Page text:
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Main > Celtic folktales > Fairy tale "The lad with the goat-skin"

The lad with the goat-skin

Well, they all stopped when they seen the young giant, with his boy's face, and long black hair, and his short curly beard—for his poor mother couldn't afford to buy razors—and his great strong arms, and bare legs, and no covering but the goat-skin that reached from his waist to his knees. But an envious wizened bit of a fellow, with a red head, that wished to be married to the princess, and didn't like how she opened her eyes at Tom, came forward, and asked his business very snappishly.

"My business," says Tom, says he, "is to make the beautiful princess,

God bless her, laugh three times."

"Do you see all them merry fellows and skilful swordsmen," says the other, "that could eat you up with a grain of salt, and not a mother's soul of 'em ever got a laugh from her these seven years?"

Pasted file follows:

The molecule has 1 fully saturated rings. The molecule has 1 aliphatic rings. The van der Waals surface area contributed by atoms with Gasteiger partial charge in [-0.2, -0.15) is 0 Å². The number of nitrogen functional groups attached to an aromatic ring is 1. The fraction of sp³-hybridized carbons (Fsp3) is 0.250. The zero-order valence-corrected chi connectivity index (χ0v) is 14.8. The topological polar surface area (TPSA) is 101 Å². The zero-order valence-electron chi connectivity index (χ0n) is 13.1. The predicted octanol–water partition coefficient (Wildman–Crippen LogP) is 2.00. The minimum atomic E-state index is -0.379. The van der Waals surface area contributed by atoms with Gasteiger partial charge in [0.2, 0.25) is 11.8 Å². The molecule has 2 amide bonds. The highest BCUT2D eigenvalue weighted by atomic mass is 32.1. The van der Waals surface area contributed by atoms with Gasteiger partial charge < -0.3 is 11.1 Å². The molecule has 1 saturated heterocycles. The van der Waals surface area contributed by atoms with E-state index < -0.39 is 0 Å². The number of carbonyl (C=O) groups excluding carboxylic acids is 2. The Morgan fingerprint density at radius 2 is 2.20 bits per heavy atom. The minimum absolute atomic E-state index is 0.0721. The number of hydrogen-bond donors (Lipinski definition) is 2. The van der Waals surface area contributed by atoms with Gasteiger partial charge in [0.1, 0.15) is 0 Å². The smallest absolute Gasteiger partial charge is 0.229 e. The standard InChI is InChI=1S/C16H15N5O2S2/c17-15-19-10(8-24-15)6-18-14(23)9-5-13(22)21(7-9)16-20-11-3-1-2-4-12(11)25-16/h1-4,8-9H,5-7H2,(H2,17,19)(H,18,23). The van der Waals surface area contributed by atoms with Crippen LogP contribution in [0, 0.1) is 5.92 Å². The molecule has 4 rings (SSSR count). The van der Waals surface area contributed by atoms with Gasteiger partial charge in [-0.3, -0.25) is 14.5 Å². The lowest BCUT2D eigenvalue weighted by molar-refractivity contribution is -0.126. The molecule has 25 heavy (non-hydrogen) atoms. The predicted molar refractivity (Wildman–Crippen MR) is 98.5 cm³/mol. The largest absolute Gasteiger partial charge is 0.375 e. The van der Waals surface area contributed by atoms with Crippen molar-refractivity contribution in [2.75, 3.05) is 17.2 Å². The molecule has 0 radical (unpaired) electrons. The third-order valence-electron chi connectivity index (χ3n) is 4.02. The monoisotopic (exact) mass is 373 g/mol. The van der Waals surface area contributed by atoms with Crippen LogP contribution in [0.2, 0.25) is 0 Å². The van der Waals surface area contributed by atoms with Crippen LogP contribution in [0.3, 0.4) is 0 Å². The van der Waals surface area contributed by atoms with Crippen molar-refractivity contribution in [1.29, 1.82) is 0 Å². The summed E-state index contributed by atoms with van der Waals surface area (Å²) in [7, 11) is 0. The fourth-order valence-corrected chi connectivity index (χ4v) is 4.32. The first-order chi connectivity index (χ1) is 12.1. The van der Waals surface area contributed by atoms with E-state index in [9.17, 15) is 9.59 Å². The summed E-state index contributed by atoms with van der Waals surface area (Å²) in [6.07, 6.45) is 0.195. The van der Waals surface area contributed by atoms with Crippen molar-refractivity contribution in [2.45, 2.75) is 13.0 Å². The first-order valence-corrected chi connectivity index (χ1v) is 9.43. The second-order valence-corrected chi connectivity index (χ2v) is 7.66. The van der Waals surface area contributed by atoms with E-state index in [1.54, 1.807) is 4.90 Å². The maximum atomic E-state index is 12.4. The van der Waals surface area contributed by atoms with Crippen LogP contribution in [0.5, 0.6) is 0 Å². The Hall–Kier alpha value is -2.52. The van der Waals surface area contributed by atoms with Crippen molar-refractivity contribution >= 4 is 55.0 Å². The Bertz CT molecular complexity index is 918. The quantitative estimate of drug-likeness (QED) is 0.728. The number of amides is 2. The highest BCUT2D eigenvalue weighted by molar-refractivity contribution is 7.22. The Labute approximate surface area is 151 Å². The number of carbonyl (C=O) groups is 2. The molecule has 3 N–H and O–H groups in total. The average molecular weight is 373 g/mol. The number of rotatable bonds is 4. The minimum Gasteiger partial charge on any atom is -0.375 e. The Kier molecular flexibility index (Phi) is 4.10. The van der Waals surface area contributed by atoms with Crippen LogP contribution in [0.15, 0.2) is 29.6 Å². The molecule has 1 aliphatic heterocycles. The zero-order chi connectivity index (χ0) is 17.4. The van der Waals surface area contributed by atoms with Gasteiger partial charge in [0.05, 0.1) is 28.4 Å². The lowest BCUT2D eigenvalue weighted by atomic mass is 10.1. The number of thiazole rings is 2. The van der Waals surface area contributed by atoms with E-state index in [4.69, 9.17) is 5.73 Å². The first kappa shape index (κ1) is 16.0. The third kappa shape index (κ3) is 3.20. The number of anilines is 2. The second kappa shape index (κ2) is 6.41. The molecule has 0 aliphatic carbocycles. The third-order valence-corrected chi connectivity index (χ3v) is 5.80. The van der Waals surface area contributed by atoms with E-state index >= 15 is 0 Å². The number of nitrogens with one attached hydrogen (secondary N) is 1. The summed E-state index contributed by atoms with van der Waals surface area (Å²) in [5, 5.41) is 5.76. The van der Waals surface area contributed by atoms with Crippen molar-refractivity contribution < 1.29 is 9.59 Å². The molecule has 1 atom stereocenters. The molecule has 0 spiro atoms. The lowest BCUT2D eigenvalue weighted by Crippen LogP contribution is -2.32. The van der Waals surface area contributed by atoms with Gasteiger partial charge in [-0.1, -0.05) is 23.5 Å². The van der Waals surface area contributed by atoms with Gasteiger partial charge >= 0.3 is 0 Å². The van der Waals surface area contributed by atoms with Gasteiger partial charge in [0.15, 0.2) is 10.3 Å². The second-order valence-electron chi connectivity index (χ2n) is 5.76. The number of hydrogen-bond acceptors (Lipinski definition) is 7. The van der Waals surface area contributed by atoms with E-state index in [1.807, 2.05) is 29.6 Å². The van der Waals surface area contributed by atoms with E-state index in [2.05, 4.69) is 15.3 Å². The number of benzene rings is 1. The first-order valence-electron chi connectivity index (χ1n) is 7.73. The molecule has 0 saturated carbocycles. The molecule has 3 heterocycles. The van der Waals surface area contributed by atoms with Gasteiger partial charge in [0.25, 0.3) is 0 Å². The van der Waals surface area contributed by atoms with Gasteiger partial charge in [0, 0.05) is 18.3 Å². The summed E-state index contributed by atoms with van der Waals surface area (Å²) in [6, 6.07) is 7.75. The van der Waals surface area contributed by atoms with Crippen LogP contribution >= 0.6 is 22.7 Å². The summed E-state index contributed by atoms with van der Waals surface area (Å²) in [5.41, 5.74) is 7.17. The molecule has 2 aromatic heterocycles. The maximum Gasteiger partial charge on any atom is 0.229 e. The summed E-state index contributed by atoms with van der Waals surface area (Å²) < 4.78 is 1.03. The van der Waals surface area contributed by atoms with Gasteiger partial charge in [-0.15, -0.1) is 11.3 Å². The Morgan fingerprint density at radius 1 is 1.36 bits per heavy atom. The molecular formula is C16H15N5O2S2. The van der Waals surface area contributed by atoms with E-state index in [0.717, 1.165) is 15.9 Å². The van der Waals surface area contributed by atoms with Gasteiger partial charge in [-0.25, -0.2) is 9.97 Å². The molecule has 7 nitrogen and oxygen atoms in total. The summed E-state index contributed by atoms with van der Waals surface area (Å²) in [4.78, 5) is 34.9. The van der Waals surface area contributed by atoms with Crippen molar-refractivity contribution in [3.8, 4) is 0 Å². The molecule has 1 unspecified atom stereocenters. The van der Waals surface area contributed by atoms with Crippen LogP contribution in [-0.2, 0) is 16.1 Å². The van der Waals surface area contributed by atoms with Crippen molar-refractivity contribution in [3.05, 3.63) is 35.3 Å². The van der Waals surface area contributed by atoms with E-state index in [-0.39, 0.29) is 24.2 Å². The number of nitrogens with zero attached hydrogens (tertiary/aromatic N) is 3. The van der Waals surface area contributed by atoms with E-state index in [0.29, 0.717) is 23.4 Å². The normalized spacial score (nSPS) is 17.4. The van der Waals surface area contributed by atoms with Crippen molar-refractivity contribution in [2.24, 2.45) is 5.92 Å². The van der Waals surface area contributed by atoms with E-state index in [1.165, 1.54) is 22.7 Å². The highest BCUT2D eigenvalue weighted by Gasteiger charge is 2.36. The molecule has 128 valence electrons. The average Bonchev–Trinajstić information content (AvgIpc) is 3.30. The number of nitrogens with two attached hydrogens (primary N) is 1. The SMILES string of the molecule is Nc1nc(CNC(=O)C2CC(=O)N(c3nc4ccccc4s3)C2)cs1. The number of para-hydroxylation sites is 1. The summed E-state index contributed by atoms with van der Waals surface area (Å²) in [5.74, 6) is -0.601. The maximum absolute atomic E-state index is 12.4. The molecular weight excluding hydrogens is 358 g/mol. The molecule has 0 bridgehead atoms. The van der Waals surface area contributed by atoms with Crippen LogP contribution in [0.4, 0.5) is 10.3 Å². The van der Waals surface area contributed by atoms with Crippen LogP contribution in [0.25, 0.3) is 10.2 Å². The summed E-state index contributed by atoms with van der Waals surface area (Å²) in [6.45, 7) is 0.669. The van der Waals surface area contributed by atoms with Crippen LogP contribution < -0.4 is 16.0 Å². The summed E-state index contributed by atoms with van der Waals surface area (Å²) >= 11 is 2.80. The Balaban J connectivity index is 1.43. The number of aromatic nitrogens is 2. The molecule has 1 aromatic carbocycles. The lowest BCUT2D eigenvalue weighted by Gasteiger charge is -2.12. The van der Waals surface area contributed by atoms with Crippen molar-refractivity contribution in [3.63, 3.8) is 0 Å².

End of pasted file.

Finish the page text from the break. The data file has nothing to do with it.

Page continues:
So the fellows gathered round Tom, and the bad man aggravated him till he told them he didn't care a pinch o' snuff for the whole bilin' of 'em; let 'em come on, six at a time, and try what they could do.

The king, who was too far off to hear what they were saying, asked what did the stranger want.

"He wants," says the red-headed fellow, "to make hares of your best men."

"Oh!" says the king, "if that's the way, let one of 'em turn out and try his mettle."

So one stood forward, with sword and pot-lid, and made a cut at Tom. He struck the fellow's elbow with the club, and up over their heads flew the sword, and down went the owner of it on the gravel from a thump he got on the helmet. Another took his place, and another, and another, and then half a dozen at once, and Tom sent swords, helmets, shields, and bodies, rolling over and over, and themselves bawling out that they were kilt, and disabled, and damaged, and rubbing their poor elbows and hips, and limping away. Tom contrived not to kill any one; and the princess was so amused, that she let a great sweet laugh out of her that was heard over all the yard.

"King of Dublin," says Tom, "I've quarter your daughter."

And the king didn't know whether he was glad or sorry, and all the blood in the princess's heart run into her cheeks.

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